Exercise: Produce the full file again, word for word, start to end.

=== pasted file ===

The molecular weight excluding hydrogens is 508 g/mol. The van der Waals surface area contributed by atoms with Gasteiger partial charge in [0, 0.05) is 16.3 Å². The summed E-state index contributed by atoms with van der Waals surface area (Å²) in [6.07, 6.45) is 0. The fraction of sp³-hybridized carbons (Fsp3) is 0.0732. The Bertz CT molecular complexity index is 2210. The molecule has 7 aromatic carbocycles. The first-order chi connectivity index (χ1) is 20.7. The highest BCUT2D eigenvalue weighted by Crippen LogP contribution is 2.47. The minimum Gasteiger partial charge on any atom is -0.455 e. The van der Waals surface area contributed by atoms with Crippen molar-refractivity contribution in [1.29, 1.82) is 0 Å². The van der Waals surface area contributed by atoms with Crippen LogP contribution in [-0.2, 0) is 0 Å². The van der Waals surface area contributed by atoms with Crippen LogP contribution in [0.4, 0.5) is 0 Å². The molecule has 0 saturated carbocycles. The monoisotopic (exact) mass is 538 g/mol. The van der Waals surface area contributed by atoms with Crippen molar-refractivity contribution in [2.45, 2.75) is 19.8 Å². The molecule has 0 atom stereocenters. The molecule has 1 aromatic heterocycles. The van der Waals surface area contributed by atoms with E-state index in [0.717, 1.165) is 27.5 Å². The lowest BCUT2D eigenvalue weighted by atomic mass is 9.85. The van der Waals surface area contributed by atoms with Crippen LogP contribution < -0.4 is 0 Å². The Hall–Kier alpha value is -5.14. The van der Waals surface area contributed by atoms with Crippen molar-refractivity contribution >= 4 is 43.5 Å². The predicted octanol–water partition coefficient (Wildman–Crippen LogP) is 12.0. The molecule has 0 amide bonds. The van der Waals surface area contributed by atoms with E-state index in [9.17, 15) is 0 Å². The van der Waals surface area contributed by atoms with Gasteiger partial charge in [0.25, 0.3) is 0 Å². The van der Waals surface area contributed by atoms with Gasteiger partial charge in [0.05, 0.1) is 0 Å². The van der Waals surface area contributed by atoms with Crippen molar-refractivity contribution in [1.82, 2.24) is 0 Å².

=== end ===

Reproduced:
The molecular weight excluding hydrogens is 508 g/mol. The van der Waals surface area contributed by atoms with Gasteiger partial charge in [0, 0.05) is 16.3 Å². The summed E-state index contributed by atoms with van der Waals surface area (Å²) in [6.07, 6.45) is 0. The fraction of sp³-hybridized carbons (Fsp3) is 0.0732. The Bertz CT molecular complexity index is 2210. The molecule has 7 aromatic carbocycles. The first-order chi connectivity index (χ1) is 20.7. The highest BCUT2D eigenvalue weighted by Crippen LogP contribution is 2.47. The minimum Gasteiger partial charge on any atom is -0.455 e. The van der Waals surface area contributed by atoms with Crippen molar-refractivity contribution in [1.29, 1.82) is 0 Å². The van der Waals surface area contributed by atoms with Crippen LogP contribution in [-0.2, 0) is 0 Å². The van der Waals surface area contributed by atoms with Crippen LogP contribution in [0.4, 0.5) is 0 Å². The molecule has 0 saturated carbocycles. The monoisotopic (exact) mass is 538 g/mol. The van der Waals surface area contributed by atoms with Crippen molar-refractivity contribution in [2.45, 2.75) is 19.8 Å². The molecule has 0 atom stereocenters. The molecule has 1 aromatic heterocycles. The van der Waals surface area contributed by atoms with E-state index in [0.717, 1.165) is 27.5 Å². The lowest BCUT2D eigenvalue weighted by atomic mass is 9.85. The van der Waals surface area contributed by atoms with Crippen LogP contribution < -0.4 is 0 Å². The Hall–Kier alpha value is -5.14. The van der Waals surface area contributed by atoms with Crippen molar-refractivity contribution >= 4 is 43.5 Å². The predicted octanol–water partition coefficient (Wildman–Crippen LogP) is 12.0. The molecule has 0 amide bonds. The van der Waals surface area contributed by atoms with E-state index in [9.17, 15) is 0 Å². The van der Waals surface area contributed by atoms with Gasteiger partial charge in [0.25, 0.3) is 0 Å². The van der Waals surface area contributed by atoms with Gasteiger partial charge in [0.05, 0.1) is 0 Å². The van der Waals surface area contributed by atoms with Crippen molar-refractivity contribution in [1.82, 2.24) is 0 Å².